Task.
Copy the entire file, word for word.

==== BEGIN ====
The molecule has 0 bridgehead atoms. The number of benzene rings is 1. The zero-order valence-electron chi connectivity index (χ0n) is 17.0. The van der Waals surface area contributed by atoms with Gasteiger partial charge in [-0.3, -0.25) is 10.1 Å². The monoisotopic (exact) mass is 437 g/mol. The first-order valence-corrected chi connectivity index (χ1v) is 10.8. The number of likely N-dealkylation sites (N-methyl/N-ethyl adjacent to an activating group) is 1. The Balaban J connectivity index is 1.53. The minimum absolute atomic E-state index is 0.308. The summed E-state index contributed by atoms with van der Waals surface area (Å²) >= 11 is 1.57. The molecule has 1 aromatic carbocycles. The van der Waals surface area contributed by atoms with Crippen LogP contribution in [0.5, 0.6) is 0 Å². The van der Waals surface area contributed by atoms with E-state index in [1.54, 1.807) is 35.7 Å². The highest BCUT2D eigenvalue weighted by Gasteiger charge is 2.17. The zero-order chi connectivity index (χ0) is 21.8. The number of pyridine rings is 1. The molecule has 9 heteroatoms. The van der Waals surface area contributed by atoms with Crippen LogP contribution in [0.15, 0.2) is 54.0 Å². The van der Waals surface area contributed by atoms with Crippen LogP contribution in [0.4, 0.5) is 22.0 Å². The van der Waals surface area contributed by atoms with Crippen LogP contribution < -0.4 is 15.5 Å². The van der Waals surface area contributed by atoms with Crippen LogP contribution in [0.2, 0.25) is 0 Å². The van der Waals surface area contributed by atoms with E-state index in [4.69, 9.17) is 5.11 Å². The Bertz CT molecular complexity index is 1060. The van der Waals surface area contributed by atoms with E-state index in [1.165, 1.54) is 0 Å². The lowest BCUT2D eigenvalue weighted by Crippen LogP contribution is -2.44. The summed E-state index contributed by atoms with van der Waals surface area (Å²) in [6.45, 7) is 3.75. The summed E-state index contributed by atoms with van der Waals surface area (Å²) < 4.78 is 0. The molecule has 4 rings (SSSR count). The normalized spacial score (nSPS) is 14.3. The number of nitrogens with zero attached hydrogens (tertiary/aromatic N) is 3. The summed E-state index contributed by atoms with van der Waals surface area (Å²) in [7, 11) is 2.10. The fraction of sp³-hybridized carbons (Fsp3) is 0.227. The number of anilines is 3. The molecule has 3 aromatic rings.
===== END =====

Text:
The molecule has 0 bridgehead atoms. The number of benzene rings is 1. The zero-order valence-electron chi connectivity index (χ0n) is 17.0. The van der Waals surface area contributed by atoms with Gasteiger partial charge in [-0.3, -0.25) is 10.1 Å². The monoisotopic (exact) mass is 437 g/mol. The first-order valence-corrected chi connectivity index (χ1v) is 10.8. The number of likely N-dealkylation sites (N-methyl/N-ethyl adjacent to an activating group) is 1. The Balaban J connectivity index is 1.53. The minimum absolute atomic E-state index is 0.308. The summed E-state index contributed by atoms with van der Waals surface area (Å²) >= 11 is 1.57. The molecule has 1 aromatic carbocycles. The van der Waals surface area contributed by atoms with Crippen LogP contribution in [0.5, 0.6) is 0 Å². The van der Waals surface area contributed by atoms with E-state index in [1.54, 1.807) is 35.7 Å². The highest BCUT2D eigenvalue weighted by Gasteiger charge is 2.17. The zero-order chi connectivity index (χ0) is 21.8. The number of pyridine rings is 1. The molecule has 9 heteroatoms. The van der Waals surface area contributed by atoms with Crippen LogP contribution in [0.15, 0.2) is 54.0 Å². The van der Waals surface area contributed by atoms with Crippen LogP contribution in [0.4, 0.5) is 22.0 Å². The van der Waals surface area contributed by atoms with Crippen LogP contribution < -0.4 is 15.5 Å². The van der Waals surface area contributed by atoms with Crippen LogP contribution in [0.2, 0.25) is 0 Å². The van der Waals surface area contributed by atoms with E-state index in [4.69, 9.17) is 5.11 Å². The Bertz CT molecular complexity index is 1060. The van der Waals surface area contributed by atoms with E-state index in [1.165, 1.54) is 0 Å². The lowest BCUT2D eigenvalue weighted by Crippen LogP contribution is -2.44. The summed E-state index contributed by atoms with van der Waals surface area (Å²) in [6.45, 7) is 3.75. The summed E-state index contributed by atoms with van der Waals surface area (Å²) < 4.78 is 0. The molecule has 4 rings (SSSR count). The normalized spacial score (nSPS) is 14.3. The number of nitrogens with zero attached hydrogens (tertiary/aromatic N) is 3. The summed E-state index contributed by atoms with van der Waals surface area (Å²) in [7, 11) is 2.10. The fraction of sp³-hybridized carbons (Fsp3) is 0.227. The number of anilines is 3. The molecule has 3 aromatic rings.